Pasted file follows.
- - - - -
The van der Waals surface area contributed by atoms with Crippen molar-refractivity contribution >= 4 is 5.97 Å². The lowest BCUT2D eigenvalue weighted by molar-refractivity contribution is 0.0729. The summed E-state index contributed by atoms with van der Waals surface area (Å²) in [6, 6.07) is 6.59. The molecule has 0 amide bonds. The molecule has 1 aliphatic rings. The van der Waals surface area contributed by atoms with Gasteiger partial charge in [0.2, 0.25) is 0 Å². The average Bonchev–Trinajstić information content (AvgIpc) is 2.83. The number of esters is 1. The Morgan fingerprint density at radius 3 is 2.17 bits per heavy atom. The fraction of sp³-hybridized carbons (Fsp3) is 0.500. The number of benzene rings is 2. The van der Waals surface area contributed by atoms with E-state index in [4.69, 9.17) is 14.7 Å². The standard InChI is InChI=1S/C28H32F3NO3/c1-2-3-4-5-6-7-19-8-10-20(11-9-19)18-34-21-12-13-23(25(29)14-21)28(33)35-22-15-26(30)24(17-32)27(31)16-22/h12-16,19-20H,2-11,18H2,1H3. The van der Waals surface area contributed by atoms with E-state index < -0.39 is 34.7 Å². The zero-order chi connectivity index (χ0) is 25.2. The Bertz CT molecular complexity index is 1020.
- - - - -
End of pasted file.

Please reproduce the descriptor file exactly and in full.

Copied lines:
The van der Waals surface area contributed by atoms with Crippen molar-refractivity contribution >= 4 is 5.97 Å². The lowest BCUT2D eigenvalue weighted by molar-refractivity contribution is 0.0729. The summed E-state index contributed by atoms with van der Waals surface area (Å²) in [6, 6.07) is 6.59. The molecule has 0 amide bonds. The molecule has 1 aliphatic rings. The van der Waals surface area contributed by atoms with Gasteiger partial charge in [0.2, 0.25) is 0 Å². The average Bonchev–Trinajstić information content (AvgIpc) is 2.83. The number of esters is 1. The Morgan fingerprint density at radius 3 is 2.17 bits per heavy atom. The fraction of sp³-hybridized carbons (Fsp3) is 0.500. The number of benzene rings is 2. The van der Waals surface area contributed by atoms with E-state index in [4.69, 9.17) is 14.7 Å². The standard InChI is InChI=1S/C28H32F3NO3/c1-2-3-4-5-6-7-19-8-10-20(11-9-19)18-34-21-12-13-23(25(29)14-21)28(33)35-22-15-26(30)24(17-32)27(31)16-22/h12-16,19-20H,2-11,18H2,1H3. The van der Waals surface area contributed by atoms with E-state index < -0.39 is 34.7 Å². The zero-order chi connectivity index (χ0) is 25.2. The Bertz CT molecular complexity index is 1020.